Bonding over cancer

I thought I’d be sleeping off my chemo meds today, but Monday night I realized  that I had misread the schedule given to me by the West Michigan Cancer Center and my second round of chemo actually begins Wednesday.

Actually, it worked out for the best — got in a productive day of work before the chemo kicks in, and  Harold and I went to a restaurant with friends tonight. I made sure to savor dinner, knowing that for the rest of the week, food is likely to taste metallic, my appetite will be nil, and my stomach will feel queasy.  Between the chemo itself and the after-effects, it was about four days of mild ickiness last time. Hopefully, I’ll be back to normal by Sunday.

Besides dinner, a highlight of my day was a 20-minute or so phone chat with local radio personality Lori Moore, who announced on her radio show this week that she was recently diagnosed with breast cancer and she was going on medical leave.

I got Lori’s phone from one of our reporters, and left her a message. A few hours later, she called me back. I didn’t know if she wouldn’t even know who I was — we’ve never met — but it turns out that she knew more about me than I knew about her. (She obviously reads the Gazette far more than I listen to WKZO.) She said she always felt that we lived parallel lives — both of us work in the media, both are 50, both have a 17-year-old daughter who runs cross country. Her husband is from Jackson and, like me, she has gone to Catholic school. (I was impressed she could rattle off all this stuff on the top of her head.) “Too bad we have this in common, too,” she said about cancer.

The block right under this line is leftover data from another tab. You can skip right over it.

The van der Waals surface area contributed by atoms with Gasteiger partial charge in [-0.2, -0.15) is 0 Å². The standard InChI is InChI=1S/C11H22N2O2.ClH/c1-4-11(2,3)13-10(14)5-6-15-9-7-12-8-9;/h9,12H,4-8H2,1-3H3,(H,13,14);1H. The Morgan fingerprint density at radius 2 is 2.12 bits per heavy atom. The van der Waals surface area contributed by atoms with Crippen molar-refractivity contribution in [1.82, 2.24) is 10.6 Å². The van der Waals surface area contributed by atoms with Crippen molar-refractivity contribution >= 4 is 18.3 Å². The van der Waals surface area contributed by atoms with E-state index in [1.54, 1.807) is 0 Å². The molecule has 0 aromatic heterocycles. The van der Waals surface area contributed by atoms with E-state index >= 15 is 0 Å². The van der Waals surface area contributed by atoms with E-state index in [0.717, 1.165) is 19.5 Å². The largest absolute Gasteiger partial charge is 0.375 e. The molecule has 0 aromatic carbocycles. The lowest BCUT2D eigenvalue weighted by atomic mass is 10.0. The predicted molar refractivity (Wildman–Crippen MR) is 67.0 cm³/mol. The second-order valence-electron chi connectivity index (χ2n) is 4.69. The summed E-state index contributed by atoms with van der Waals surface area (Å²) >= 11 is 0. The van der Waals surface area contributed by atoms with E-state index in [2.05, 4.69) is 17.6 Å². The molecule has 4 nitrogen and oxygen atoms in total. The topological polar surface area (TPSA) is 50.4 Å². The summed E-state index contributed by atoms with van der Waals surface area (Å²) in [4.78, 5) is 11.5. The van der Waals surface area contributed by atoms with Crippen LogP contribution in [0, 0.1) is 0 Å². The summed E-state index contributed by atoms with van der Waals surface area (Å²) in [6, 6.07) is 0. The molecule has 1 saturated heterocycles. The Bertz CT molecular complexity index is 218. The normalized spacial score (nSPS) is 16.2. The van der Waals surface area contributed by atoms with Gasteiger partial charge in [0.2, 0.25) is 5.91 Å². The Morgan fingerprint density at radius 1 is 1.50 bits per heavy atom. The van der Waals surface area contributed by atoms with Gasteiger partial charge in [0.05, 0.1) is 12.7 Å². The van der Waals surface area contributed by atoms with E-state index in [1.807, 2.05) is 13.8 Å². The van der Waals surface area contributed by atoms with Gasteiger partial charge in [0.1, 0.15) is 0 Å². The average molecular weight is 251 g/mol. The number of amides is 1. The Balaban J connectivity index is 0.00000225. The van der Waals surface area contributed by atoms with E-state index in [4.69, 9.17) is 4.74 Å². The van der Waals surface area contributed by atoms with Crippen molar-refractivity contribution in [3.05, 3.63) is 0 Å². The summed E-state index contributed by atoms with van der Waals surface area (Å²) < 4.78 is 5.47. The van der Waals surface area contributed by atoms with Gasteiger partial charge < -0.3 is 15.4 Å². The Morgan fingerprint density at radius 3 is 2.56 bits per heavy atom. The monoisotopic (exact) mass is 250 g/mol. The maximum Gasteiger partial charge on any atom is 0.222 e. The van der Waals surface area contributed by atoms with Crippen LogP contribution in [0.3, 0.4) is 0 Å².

We traded cancer stories (as well as a few 17-year-old daughter stories) and yukked it up about playing the cancer card. (She agreed that the Big C draws a lot more sympathy than other serious illnesses.) Turns out that Lori will be at the cancer center tomorrow, too, and I told her to look me up in the infusion lounge.

There was a story in today’s Gazette that radio personality


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